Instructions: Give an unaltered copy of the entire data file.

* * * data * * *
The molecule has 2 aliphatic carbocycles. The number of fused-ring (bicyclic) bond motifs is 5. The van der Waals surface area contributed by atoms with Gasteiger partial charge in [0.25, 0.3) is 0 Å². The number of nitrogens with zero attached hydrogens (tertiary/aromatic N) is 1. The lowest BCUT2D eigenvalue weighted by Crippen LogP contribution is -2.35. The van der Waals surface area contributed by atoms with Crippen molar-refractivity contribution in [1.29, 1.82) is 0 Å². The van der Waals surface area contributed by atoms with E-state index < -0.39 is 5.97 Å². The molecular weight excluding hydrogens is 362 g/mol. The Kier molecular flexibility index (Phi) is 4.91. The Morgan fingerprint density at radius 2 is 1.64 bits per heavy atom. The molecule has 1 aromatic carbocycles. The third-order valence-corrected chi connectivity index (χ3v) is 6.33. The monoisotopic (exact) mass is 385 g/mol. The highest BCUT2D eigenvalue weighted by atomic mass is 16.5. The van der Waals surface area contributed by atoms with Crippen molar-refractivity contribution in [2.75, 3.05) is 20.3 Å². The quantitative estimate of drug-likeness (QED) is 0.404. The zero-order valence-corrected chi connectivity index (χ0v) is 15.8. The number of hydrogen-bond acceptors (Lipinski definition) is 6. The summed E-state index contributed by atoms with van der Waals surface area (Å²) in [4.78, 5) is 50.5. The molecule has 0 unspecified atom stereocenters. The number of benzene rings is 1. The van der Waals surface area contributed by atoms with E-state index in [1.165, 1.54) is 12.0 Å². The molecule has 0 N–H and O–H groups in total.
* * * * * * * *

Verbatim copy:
The molecule has 2 aliphatic carbocycles. The number of fused-ring (bicyclic) bond motifs is 5. The van der Waals surface area contributed by atoms with Gasteiger partial charge in [0.25, 0.3) is 0 Å². The number of nitrogens with zero attached hydrogens (tertiary/aromatic N) is 1. The lowest BCUT2D eigenvalue weighted by Crippen LogP contribution is -2.35. The van der Waals surface area contributed by atoms with Crippen molar-refractivity contribution in [1.29, 1.82) is 0 Å². The van der Waals surface area contributed by atoms with E-state index < -0.39 is 5.97 Å². The molecular weight excluding hydrogens is 362 g/mol. The Kier molecular flexibility index (Phi) is 4.91. The Morgan fingerprint density at radius 2 is 1.64 bits per heavy atom. The molecule has 1 aromatic carbocycles. The third-order valence-corrected chi connectivity index (χ3v) is 6.33. The monoisotopic (exact) mass is 385 g/mol. The highest BCUT2D eigenvalue weighted by atomic mass is 16.5. The van der Waals surface area contributed by atoms with Crippen molar-refractivity contribution in [2.75, 3.05) is 20.3 Å². The quantitative estimate of drug-likeness (QED) is 0.404. The zero-order valence-corrected chi connectivity index (χ0v) is 15.8. The number of hydrogen-bond acceptors (Lipinski definition) is 6. The summed E-state index contributed by atoms with van der Waals surface area (Å²) in [4.78, 5) is 50.5. The molecule has 0 unspecified atom stereocenters. The number of benzene rings is 1. The van der Waals surface area contributed by atoms with E-state index in [1.165, 1.54) is 12.0 Å². The molecule has 0 N–H and O–H groups in total.